US v. Billy Burgess, No. 12-4592 (4th Cir. 2013)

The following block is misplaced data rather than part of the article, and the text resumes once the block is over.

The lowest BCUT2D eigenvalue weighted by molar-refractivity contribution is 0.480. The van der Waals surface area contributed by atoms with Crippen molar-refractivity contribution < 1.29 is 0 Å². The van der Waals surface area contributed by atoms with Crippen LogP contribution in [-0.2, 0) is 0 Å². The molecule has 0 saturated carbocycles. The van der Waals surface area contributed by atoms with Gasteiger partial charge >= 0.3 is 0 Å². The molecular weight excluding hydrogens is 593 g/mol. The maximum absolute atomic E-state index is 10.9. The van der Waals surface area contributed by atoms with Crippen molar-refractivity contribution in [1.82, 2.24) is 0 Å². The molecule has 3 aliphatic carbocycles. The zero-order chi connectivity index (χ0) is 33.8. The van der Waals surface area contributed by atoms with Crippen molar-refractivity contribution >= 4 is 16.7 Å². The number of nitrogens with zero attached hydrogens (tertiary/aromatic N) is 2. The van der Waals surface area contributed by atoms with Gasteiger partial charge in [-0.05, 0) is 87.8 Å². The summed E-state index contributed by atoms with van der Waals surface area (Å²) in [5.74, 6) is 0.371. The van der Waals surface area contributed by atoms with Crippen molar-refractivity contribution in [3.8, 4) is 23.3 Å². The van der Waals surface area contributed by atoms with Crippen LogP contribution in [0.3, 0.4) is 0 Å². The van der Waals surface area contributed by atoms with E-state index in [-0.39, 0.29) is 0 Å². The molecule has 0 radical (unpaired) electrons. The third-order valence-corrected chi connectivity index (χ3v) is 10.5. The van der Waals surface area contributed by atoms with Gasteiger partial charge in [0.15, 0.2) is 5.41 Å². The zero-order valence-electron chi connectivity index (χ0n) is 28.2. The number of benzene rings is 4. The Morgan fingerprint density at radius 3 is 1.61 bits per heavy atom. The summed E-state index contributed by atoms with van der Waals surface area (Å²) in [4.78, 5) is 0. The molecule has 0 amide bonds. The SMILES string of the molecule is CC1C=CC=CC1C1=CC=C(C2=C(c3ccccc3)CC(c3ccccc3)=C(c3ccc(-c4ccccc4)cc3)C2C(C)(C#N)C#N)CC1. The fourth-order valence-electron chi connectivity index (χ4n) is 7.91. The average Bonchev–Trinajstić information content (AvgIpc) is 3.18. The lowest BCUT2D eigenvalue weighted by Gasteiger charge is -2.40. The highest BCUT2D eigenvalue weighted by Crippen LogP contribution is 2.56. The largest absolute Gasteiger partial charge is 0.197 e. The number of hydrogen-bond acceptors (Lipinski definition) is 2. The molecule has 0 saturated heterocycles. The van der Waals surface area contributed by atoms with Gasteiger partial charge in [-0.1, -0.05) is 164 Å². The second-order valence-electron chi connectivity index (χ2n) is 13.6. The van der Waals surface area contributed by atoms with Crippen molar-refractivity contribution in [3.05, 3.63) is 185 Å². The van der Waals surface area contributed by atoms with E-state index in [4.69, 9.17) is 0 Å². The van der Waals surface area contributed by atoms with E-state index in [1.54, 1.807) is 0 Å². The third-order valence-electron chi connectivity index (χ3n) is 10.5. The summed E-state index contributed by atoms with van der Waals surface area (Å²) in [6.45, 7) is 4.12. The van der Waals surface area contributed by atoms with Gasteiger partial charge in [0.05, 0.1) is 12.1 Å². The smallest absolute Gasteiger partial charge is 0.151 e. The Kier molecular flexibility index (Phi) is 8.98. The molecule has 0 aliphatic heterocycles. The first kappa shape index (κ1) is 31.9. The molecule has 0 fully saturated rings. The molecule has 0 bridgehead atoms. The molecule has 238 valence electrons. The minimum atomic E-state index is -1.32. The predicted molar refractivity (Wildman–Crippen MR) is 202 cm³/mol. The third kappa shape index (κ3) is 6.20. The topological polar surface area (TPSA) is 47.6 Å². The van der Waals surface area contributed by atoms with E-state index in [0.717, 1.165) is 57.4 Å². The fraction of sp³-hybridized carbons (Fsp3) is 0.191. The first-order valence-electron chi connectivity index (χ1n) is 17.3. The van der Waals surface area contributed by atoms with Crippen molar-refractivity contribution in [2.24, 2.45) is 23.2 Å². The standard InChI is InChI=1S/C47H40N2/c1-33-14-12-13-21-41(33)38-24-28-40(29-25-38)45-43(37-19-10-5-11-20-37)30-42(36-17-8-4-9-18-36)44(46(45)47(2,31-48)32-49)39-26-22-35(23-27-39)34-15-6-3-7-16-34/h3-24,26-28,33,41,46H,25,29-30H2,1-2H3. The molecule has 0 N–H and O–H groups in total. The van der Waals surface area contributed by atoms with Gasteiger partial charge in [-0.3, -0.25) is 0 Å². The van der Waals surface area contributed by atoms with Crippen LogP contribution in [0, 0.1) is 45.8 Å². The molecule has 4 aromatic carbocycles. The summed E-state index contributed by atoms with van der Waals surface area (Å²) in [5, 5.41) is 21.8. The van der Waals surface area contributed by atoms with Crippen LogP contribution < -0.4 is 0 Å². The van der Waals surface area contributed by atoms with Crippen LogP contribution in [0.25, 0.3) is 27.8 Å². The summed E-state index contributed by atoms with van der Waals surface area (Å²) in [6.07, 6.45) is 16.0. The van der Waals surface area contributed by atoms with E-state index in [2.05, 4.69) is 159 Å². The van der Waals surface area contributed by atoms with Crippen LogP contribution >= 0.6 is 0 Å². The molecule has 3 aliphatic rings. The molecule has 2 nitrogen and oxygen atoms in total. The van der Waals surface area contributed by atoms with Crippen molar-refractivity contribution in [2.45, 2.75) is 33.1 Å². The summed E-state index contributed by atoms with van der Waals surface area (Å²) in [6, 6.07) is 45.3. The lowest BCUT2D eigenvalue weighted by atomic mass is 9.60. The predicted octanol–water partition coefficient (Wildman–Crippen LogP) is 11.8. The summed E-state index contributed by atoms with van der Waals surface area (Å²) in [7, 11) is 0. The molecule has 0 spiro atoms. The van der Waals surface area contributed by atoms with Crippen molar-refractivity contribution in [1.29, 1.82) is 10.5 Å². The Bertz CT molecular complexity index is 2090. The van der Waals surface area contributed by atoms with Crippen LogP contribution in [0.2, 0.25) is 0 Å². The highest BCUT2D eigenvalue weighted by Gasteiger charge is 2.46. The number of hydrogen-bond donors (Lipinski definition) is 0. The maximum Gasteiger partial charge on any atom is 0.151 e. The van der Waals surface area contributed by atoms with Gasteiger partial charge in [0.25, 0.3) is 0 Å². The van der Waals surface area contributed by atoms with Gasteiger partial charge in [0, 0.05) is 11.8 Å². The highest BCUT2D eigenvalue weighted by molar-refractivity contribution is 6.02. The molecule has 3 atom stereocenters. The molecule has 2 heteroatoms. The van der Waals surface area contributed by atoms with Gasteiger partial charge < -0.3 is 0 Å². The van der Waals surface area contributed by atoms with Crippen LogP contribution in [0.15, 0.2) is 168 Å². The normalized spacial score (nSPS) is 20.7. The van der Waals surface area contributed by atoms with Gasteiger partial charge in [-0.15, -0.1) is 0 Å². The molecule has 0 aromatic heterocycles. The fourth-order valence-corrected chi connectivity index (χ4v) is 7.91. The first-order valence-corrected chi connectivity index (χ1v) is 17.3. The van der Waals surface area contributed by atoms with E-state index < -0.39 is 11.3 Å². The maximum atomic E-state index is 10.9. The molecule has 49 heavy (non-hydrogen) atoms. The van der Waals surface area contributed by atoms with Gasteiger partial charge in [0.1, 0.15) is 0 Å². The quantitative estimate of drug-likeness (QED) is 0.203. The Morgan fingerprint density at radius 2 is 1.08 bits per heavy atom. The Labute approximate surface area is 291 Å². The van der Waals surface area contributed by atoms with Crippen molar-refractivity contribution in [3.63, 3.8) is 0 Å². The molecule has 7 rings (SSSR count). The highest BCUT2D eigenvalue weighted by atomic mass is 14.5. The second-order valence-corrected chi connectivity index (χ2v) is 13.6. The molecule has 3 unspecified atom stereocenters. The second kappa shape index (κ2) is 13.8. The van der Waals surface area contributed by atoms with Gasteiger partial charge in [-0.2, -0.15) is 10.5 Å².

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UNPUBLISHED UNITED STATES COURT OF APPEALS FOR THE FOURTH CIRCUIT No. 12-4592 UNITED STATES OF AMERICA, Plaintiff - Appellee, v. BILLY CHARLES BURGESS, Defendant - Appellant. Appeal from the United States District Court for the Eastern District of North Carolina, at Raleigh. James C. Dever, III, Chief District Judge. (5:08-cr-00341-D-1) Submitted: March 28, 2013 Decided: April 1, 2013 Before NIEMEYER, KING, and KEENAN, Circuit Judges. Affirmed by unpublished per curiam opinion. Neal Gary Rosensweig, NEAL ROSENSWEIG, P.A., Hollywood, Florida, for Appellant. Jennifer P. May-Parker, Assistant United States Attorney, Raleigh, North Carolina, for Appellee. Unpublished opinions are not binding precedent in this circuit. PER CURIAM: Pursuant to a written plea agreement, Billy Charles Burgess pled guilty to receiving child pornography in violation of 18 U.S.C.A. § 2252(a)(2) (West Supp. 2012). court sentenced appeals. His him to counsel 258 filed months a The district imprisonment. brief pursuant to Burgess Anders v. California, 386 U.S. 738 (1967), asserting that there are no meritorious grounds for appeal, but questioning whether Burgess guilty plea reasonable. was valid Burgess and filed whether a pro the sentence se imposed supplemental is brief challenging the reasonableness of his sentence in light of the Government s motion for a downward departure due to his substantial assistance and asserting that trial and appellate counsel provided ineffective assistance. We affirm Burgess conviction and sentence. Because Burgess did not contest the Fed. R. Crim. P. 11 proceedings in the district court, we review his challenge to the validity of his plea for plain error. See Fed. R. Crim. P. 52(b); United States v. Vonn, 535 U.S. 55, 59 (2002); United States v. Mastrapa, 509 F.3d 652, 657 (4th Cir. 2007). We have reviewed the record and conclude that Burgess has not shown any plain error by the district court. We review Burgess sentence for reasonableness under a deferential abuse-of-discretion 2 standard. Gall v. United States, 552 U.S. 38, 41 (2007). This review entails appellate consideration procedural of both the reasonableness of the sentence. procedural court reasonableness, properly calculated we the and Id. at 51. consider In determining whether defendant s substantive the advisory district Guidelines range, considered the 18 U.S.C.A. § 3553(a) (West 2000 & Supp. 2012) factors, selected a sentence based on clearly erroneous facts, or failed to explain sufficiently the selected sentence. Id. at 49-51. If the sentence is free of significant procedural error, we review it for substantive reasonableness, tak[ing] into account the totality of the circumstances. Id. at 51. We presume that a sentence within or below a properly calculated Guidelines range is substantively reasonable. United States v. Susi, 674 F.3d 278, 289 (4th Cir. 2012). After review of counsel s sentencing challenge, Burgess claim that the court failed to note on the record the specific allowance given for his assistance to the Government, and the remainder of the record pursuant to Anders, we conclude that the district court did not abuse its discretion in imposing sentence in this case. Burgess advisory The district court properly calculated Guidelines range and heard argument from counsel and allocution from Burgess. The court also considered the that § 3553(a) factors, explaining a within-Guidelines sentence was warranted in view of the nature and circumstances 3 of Burgess offense characteristics. conduct Although and the Burgess court history Burgess afforded and some credit for his substantial assistance to the Government, the court noted Burgess recidivism in exploiting children, the fact that he minimized his conduct and expressed no remorse for it, and the need to protect the public from his further conduct. The court determined that, even considering Burgess assistance to the Government, a 258-month sentence was appropriate. Reviewing the reasonableness of this sentence, we defer to the district court s decision that this sentence purposes of sentencing in Burgess case. achieved the See United States v. Jeffery, 631 F.3d 669, 679 (4th Cir.) ( [D]istrict courts have extremely broad discretion when determining the weight to be given each of the § 3553(a) factors. ), cert. denied, 132 S. Ct. 187 (2011). Burgess has failed to overcome the appellate presumption that his within-Guidelines sentence is substantively reasonable. Accordingly, we conclude that the district court did not abuse its discretion in imposing sentence. Burgess provided avers ineffective that his trial assistance. To and appellate establish counsel ineffective assistance of counsel, Burgess must show that: (1) counsel s performance fell below an objective standard of reasonableness; and (2) counsel s deficient performance was prejudicial. Strickland v. Washington, 466 U.S. 668, 687 (1984). However, 4 claims of ineffective assistance of counsel are generally not cognizable on direct appeal, unless counsel s ineffectiveness conclusively appears from the record. United States v. Baldovinos, 434 F.3d 233, 239 (4th Cir. 2006). Here, the record does not conclusively demonstrate that counsel was ineffective. As such, Burgess claims are not cognizable on direct appeal; instead, he can bring these claims in a 28 U.S.C.A. § 2255 (West Supp. 2012) proceeding where he can further develop the record. In accordance with Anders, we have examined the entire record in this case and have found no meritorious issues for review. Accordingly, we affirm Burgess conviction and sentence. We deny counsel s motion to withdraw. This court requires that counsel inform Burgess, in writing, of his right to petition the Supreme Court of the United States for further review. If Burgess requests that a petition be filed, but counsel believes that such a petition would be frivolous, then counsel may renew his motion at that time. copy thereof was served Counsel s motion must state that a on Burgess. We dispense with oral argument because the facts and legal contentions are adequately presented in the materials before this court and argument would not aid the decisional process. AFFIRMED 5